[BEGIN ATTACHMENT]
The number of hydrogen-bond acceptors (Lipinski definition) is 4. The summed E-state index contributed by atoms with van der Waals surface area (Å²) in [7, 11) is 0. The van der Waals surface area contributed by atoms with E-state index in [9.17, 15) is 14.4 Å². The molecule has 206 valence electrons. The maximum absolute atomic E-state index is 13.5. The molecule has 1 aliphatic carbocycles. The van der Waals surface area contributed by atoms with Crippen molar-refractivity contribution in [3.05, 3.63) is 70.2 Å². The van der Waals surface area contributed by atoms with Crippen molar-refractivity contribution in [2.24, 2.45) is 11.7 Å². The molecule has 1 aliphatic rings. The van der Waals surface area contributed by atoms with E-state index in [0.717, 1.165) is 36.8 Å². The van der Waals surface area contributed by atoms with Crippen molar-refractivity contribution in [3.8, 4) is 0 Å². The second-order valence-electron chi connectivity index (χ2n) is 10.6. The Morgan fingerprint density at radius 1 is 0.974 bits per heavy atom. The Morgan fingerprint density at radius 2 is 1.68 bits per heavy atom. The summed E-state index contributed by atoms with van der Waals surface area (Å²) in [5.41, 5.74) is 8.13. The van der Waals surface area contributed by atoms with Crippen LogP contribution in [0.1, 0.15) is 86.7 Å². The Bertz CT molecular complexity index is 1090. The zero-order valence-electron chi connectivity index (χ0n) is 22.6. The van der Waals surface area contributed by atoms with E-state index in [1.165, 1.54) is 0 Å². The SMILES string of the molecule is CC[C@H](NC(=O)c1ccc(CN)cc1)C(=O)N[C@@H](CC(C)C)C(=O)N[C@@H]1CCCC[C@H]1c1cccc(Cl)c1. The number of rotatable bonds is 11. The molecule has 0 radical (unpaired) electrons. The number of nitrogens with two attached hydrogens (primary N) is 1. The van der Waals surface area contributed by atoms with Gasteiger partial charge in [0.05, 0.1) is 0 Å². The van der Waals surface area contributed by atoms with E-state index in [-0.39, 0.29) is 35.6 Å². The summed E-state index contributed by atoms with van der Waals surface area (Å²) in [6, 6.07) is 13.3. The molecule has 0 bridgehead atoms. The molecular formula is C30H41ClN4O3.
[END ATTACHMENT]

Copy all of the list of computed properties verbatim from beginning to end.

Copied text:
The number of hydrogen-bond acceptors (Lipinski definition) is 4. The summed E-state index contributed by atoms with van der Waals surface area (Å²) in [7, 11) is 0. The van der Waals surface area contributed by atoms with E-state index in [9.17, 15) is 14.4 Å². The molecule has 206 valence electrons. The maximum absolute atomic E-state index is 13.5. The molecule has 1 aliphatic carbocycles. The van der Waals surface area contributed by atoms with Crippen molar-refractivity contribution in [3.05, 3.63) is 70.2 Å². The van der Waals surface area contributed by atoms with Crippen molar-refractivity contribution in [2.24, 2.45) is 11.7 Å². The molecule has 1 aliphatic rings. The van der Waals surface area contributed by atoms with E-state index in [0.717, 1.165) is 36.8 Å². The van der Waals surface area contributed by atoms with Crippen molar-refractivity contribution in [3.8, 4) is 0 Å². The second-order valence-electron chi connectivity index (χ2n) is 10.6. The Morgan fingerprint density at radius 1 is 0.974 bits per heavy atom. The Morgan fingerprint density at radius 2 is 1.68 bits per heavy atom. The summed E-state index contributed by atoms with van der Waals surface area (Å²) in [5.41, 5.74) is 8.13. The van der Waals surface area contributed by atoms with Crippen LogP contribution in [0.1, 0.15) is 86.7 Å². The Bertz CT molecular complexity index is 1090. The zero-order valence-electron chi connectivity index (χ0n) is 22.6. The van der Waals surface area contributed by atoms with E-state index in [1.165, 1.54) is 0 Å². The SMILES string of the molecule is CC[C@H](NC(=O)c1ccc(CN)cc1)C(=O)N[C@@H](CC(C)C)C(=O)N[C@@H]1CCCC[C@H]1c1cccc(Cl)c1. The number of rotatable bonds is 11. The molecule has 0 radical (unpaired) electrons. The number of nitrogens with two attached hydrogens (primary N) is 1. The van der Waals surface area contributed by atoms with Gasteiger partial charge in [0.05, 0.1) is 0 Å². The van der Waals surface area contributed by atoms with E-state index in [-0.39, 0.29) is 35.6 Å². The summed E-state index contributed by atoms with van der Waals surface area (Å²) in [6, 6.07) is 13.3. The molecule has 0 bridgehead atoms. The molecular formula is C30H41ClN4O3.